Monday, May 31, 2010

R' Aviner: DON'T Read This Unpublished R' Kook Book

R' Aviner announces on his video blog that a new, previously unpublished manuscript from R' Avraham HaCohen Kook is about to be published, and he will not be reading it.

The book, "For the Perplexed of the Generation" has recently been transcribed and is available in very limited quantities. A PDF of the entire book is available here and a book review of it on the Kavannah blog.

R' Aviner says that from a peripheral reading of the book, it is indeed from R' Kook, and appears to have been written in the period when R' Kook was outside of Israel.

[Jameel: In 1914 Kook traveled to Europe to participate in the planned conference of the recently organized ultra-Orthodox Agudat Israel, which he hoped to influence towards Zionism. With the outbreak of World War I, Kook was stranded in Europe, making his home first in St. Gallen, Switzerland, and in 1916 becoming the rabbi of London's Maḥzikei ha-Dat synagogue.]

R' Aviner says the very long book (285 pages) was written "while R' Kook was very troubled in Chutz La'Aretz, as opposed to his clear and concise thinking when he was in Israel and wrote much shorter books." He continues and says the book "flip-flops" while the books R' Kook wrote in Israel were definitive and concise.

R' Aviner's video-blogged 3 reasons to avoid reading the book are:

1. It was not "edited" by R' Kook's son, R' Tzvi Yehuda or the "Nazir". [Jameel; R' Tzvi Yehuda Kook purists will only read the works of R' Kook after they were edited by R' Tzvi Yehuda or the Nazir]. You will misunderstand R' Kook if you read an unedited version of it. R' Kook's unedited works are like "unripe fruit". "It is like a rooftop without a guard rail, and one could fall..."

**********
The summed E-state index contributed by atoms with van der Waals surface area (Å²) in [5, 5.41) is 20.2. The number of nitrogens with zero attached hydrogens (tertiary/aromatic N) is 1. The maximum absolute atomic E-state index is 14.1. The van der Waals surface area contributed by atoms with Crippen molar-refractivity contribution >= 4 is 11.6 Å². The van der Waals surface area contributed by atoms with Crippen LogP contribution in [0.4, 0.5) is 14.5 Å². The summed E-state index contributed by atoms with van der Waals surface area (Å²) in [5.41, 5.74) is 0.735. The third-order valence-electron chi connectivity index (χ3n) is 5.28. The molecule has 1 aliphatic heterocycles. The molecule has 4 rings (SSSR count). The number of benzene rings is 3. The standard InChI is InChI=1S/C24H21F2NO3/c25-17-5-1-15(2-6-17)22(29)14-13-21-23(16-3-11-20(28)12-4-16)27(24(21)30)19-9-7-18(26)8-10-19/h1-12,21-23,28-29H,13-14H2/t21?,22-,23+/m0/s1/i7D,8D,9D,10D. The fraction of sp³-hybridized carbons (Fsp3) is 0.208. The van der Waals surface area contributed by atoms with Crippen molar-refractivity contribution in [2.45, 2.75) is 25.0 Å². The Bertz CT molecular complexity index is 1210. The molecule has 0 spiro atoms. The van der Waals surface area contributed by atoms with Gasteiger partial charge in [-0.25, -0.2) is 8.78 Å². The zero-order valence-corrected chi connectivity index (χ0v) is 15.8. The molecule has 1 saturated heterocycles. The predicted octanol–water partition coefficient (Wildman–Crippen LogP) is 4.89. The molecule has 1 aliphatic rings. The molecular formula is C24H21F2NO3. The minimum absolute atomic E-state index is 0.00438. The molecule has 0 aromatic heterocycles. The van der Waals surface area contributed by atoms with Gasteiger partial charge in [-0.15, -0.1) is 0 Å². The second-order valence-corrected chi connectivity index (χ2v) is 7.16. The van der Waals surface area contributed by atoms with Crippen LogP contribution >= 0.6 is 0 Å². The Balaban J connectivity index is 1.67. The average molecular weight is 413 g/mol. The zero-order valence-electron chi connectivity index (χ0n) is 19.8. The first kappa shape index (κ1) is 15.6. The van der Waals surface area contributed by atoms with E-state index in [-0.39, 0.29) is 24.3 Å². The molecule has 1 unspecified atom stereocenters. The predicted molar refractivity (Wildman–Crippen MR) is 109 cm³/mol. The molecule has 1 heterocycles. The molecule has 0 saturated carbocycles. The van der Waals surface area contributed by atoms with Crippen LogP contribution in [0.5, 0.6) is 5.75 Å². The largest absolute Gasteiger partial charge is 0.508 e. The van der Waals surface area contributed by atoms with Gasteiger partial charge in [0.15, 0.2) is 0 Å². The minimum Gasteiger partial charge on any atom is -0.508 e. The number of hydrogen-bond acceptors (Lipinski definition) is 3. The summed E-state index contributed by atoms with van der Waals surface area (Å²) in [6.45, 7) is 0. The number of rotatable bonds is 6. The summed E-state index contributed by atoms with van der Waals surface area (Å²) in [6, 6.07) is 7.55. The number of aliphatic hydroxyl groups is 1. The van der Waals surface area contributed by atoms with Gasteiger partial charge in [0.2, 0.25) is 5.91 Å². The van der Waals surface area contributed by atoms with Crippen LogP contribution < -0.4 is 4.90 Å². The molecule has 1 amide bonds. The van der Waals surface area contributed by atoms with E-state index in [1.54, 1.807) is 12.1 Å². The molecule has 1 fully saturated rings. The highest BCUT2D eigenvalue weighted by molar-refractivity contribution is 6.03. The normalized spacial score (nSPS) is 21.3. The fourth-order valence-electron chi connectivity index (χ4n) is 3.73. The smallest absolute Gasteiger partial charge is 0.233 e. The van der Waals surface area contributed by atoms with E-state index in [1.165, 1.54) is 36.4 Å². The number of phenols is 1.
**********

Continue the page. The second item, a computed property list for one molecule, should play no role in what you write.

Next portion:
2. The book is written inconclusively, without decisive analysis and a final decision. Jewish Law must be conclusive and not wavering.

3. R' Kook did not want this book published. It would have been published had R' Kook wanted it to be.

R' Aviner: Therefore, we must respect R' Kook's wishes, and refuse to read the book.

What is so scary about this book?

Wolf2191 describes it:
Following is my inexact translation of the first part Chapter 22 of the recently leaked ms. of R' Kook לנבוכי הדור. See here for the background of this book

The most alarming matter of all, that which causes the great confusion of ideas in this world, and dominates with great commotion - even today the time of the explosion of ideas, is the tendency to limit ones outlook on life within the confines of ones own group.
The Kavannah Blog States:
We also have two recent articles in Kipa [in Hebrew]. One used the aforementioned Udi Avramovitch as its expert source. Udi finds the volume more radical than the printed version and he finds a greater identity of God’s will and the will of the people. He also claims that in this work Rav Kook claims a value for other religions and that they worship the one true God. The second article quotes the army and settlement Rabbi Yosef Kellner that the book is essential to read but they are confining distribution, and here is a letter by Rav Kellner about the book.
Chapter 1, page 1 of the book.

Personally, the best way to get me to want to read a book, specifically if written about expanding one's horizons, is for someone to actively encourage me not to read it.

Again, you can read the entire book (at your own risk, of course), here.